RUTH Davidson has been met with chants of “shame” in the Holyrood chamber, after she refused to condemn the so-called welfare “rape clause”

It followed Nicola Sturgeon challenging the Scottish Tory leader over the policy in an angry session of First Minister’s Questions.

However Ms Sturgeon’s spokesman later said the SNP Government would not use its own powers to mitigate the policy, saying it didn’t want to let the UK Government “off the hook”.

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He denied Scottish ministers were keeping the issue alive in order to make political capital, and rejected a comparison with previous action to mitigate the “bedroom tax” in Scotland.

The “rape clause” refers to a welfare measure introduced in April 6 which limits all child tax credit to the first two children in a family, except under certain circumstances.

Mothers whose third or subsequent child is born as a result of rape or during a coercive relationship must complete an eight-page form to qualify for extra money.

In doing so, they must name any child born of rape, and have the form co-signed by a health care professional or specialist in sexual assaults.

Ms Davidson has previously defended the policy, which campaigners describe as “barbaric”.

In recent days, she has softened her position, calling on the SNP to use Holyrood powers to offset the measure by topping up tax credits, perhaps through a “large families supplement”, even saying Tory MSPs would consider supporting such a measure.

As campaigners against the clause staged a protest outside Holyrood, Ms Sturgeon cited it as an example of bad Tory policy, and said far worse would follow if the Tories were returned “unfettered and out-of-control” after the election with a bigger majority.

She said: “I will give Ruth Davidson a chance to do what she has shamefully refused to do so far. Do not pass the buck. Tell the chamber and tell Scotland straight: do you support the rape clause in principle, or do you, like me, think it is utterly abhorrent? Answer the question.”

There were cries of “shame, shame” from MSPs in other parties when Ms Davidson responded: “If the First Minister does not like the two-child tax policy, she can change it.”

Ms Sturgeon replied: “Shame - shame on Ruth Davidson and shame on the Conservatives. We have just seen the true colours of Ruth Davidson and the Conservatives.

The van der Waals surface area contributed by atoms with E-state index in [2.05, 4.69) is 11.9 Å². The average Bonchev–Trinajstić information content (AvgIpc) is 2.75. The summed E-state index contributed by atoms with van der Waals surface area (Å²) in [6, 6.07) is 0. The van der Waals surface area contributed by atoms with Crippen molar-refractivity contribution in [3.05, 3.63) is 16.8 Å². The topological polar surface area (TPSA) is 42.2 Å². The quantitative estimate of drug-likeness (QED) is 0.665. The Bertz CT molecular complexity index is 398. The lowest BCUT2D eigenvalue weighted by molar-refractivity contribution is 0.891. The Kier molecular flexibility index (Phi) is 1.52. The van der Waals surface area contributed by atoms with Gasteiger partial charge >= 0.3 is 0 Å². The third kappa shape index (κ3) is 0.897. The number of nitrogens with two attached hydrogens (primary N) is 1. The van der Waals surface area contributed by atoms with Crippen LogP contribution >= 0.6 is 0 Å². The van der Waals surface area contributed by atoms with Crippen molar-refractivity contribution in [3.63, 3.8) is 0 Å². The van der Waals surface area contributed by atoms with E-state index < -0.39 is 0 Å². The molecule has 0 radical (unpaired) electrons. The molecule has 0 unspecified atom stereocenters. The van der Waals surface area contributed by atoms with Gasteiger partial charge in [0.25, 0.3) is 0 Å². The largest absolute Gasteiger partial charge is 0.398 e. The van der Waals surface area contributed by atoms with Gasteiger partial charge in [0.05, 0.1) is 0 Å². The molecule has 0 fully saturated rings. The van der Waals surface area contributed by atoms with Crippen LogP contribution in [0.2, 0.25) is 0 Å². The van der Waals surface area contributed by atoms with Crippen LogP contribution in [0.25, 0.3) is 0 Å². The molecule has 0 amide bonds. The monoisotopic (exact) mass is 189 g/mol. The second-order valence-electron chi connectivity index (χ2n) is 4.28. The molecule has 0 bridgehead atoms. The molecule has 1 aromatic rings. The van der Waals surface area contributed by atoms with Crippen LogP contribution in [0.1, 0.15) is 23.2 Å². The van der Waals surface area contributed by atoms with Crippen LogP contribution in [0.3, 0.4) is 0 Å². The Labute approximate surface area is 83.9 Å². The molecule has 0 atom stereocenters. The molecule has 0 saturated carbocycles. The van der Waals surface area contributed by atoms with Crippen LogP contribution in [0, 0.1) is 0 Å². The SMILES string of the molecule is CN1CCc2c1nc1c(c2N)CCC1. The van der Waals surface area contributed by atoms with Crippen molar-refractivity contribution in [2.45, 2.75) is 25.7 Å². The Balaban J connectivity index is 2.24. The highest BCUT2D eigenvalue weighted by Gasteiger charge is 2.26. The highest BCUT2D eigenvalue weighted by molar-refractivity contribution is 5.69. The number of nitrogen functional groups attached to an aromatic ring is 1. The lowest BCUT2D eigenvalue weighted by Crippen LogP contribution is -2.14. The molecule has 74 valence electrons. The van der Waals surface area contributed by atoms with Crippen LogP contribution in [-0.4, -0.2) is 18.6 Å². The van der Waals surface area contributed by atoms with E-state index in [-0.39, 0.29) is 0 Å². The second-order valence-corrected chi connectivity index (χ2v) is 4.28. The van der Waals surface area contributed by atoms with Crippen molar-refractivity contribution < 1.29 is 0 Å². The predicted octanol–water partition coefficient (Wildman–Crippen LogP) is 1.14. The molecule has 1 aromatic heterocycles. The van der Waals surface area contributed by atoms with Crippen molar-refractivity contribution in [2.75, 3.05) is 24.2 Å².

“Given the opportunity to stand up and clearly join others in the chamber to say that the rape clause - a clause that forces a woman to prove that she has been raped before claiming benefits for her children - is morally and in principle wrong, Ruth Davidson refuses to do so.

"That is utterly shameful."

Ms Davidson urged the First Minister to distance herself from the “negative trash” of SNP MSP Joan McAlpine, who this week wrote in a newspaper that living in the UK under a Tory government would be “hell on earth" and “eternal damnation in a bottomless pit of austerity”.

The Tory leader said: “The truth is that the First Minister is always happier complaining about the UK Government than she is doing anything herself. The way that the SNP is readying itself to pour negativity on this country at this election is shameful.”

Scottish LibDem leader Willie Rennie demanded Ms Sturgeon state her party’s position on the EU in its election manifesto, claiming her SNP leader Angus Robertson had “struggled" to explain it on the radio earlier it in the week.

The LibDems believe the SNP are backsliding on full EU membership after Brexit in case it alienates their own Brexit-voting supporters, and jeopardises a vote for independence.

Ms Sturgeon said the SNP policy was “absolutely clear, we want Scotland to remain members of the EU,” but did not say what it would be after Brexit or what her manifesto world say.

“If the policy is that clear, why can't she just say it's going to be in the manifesto? She's dodging just like Angus yesterday,” he said.